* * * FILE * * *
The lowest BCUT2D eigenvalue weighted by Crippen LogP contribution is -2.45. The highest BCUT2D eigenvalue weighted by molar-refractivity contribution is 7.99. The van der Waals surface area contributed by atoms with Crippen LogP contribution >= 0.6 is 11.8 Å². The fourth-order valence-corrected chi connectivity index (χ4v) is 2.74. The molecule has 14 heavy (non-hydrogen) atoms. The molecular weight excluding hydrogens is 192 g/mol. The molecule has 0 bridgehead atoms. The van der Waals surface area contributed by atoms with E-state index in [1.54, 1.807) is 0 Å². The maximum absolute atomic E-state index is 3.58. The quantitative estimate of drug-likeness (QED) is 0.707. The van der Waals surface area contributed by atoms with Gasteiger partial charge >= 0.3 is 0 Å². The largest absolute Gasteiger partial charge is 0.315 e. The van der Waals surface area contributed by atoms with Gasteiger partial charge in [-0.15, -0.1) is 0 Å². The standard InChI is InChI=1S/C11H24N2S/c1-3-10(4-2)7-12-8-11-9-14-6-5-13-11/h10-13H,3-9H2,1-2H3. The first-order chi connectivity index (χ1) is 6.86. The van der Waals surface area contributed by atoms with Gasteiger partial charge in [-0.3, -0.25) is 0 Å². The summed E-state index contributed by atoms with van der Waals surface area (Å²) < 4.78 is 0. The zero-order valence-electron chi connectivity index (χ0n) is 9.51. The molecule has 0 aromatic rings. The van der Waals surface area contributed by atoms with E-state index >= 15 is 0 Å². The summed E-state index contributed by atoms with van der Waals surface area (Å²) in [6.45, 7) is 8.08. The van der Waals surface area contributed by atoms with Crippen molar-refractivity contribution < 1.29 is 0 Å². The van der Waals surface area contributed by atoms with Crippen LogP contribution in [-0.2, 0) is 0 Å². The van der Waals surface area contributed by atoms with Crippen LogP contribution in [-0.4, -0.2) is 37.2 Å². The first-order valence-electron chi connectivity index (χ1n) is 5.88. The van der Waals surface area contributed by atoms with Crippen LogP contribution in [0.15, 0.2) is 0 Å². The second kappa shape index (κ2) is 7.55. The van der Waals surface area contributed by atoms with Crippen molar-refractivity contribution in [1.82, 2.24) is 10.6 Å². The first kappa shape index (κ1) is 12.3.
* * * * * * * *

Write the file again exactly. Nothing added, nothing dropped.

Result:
The lowest BCUT2D eigenvalue weighted by Crippen LogP contribution is -2.45. The highest BCUT2D eigenvalue weighted by molar-refractivity contribution is 7.99. The van der Waals surface area contributed by atoms with Crippen LogP contribution >= 0.6 is 11.8 Å². The fourth-order valence-corrected chi connectivity index (χ4v) is 2.74. The molecule has 14 heavy (non-hydrogen) atoms. The molecular weight excluding hydrogens is 192 g/mol. The molecule has 0 bridgehead atoms. The van der Waals surface area contributed by atoms with E-state index in [1.54, 1.807) is 0 Å². The maximum absolute atomic E-state index is 3.58. The quantitative estimate of drug-likeness (QED) is 0.707. The van der Waals surface area contributed by atoms with Gasteiger partial charge >= 0.3 is 0 Å². The largest absolute Gasteiger partial charge is 0.315 e. The van der Waals surface area contributed by atoms with Gasteiger partial charge in [-0.15, -0.1) is 0 Å². The standard InChI is InChI=1S/C11H24N2S/c1-3-10(4-2)7-12-8-11-9-14-6-5-13-11/h10-13H,3-9H2,1-2H3. The first-order chi connectivity index (χ1) is 6.86. The van der Waals surface area contributed by atoms with Gasteiger partial charge in [-0.3, -0.25) is 0 Å². The summed E-state index contributed by atoms with van der Waals surface area (Å²) < 4.78 is 0. The zero-order valence-electron chi connectivity index (χ0n) is 9.51. The molecule has 0 aromatic rings. The van der Waals surface area contributed by atoms with E-state index >= 15 is 0 Å². The summed E-state index contributed by atoms with van der Waals surface area (Å²) in [6.45, 7) is 8.08. The van der Waals surface area contributed by atoms with Crippen molar-refractivity contribution < 1.29 is 0 Å². The van der Waals surface area contributed by atoms with Crippen LogP contribution in [-0.2, 0) is 0 Å². The van der Waals surface area contributed by atoms with Crippen LogP contribution in [-0.4, -0.2) is 37.2 Å². The first-order valence-electron chi connectivity index (χ1n) is 5.88. The van der Waals surface area contributed by atoms with Crippen LogP contribution in [0.15, 0.2) is 0 Å². The second kappa shape index (κ2) is 7.55. The van der Waals surface area contributed by atoms with Crippen molar-refractivity contribution in [1.82, 2.24) is 10.6 Å². The first kappa shape index (κ1) is 12.3.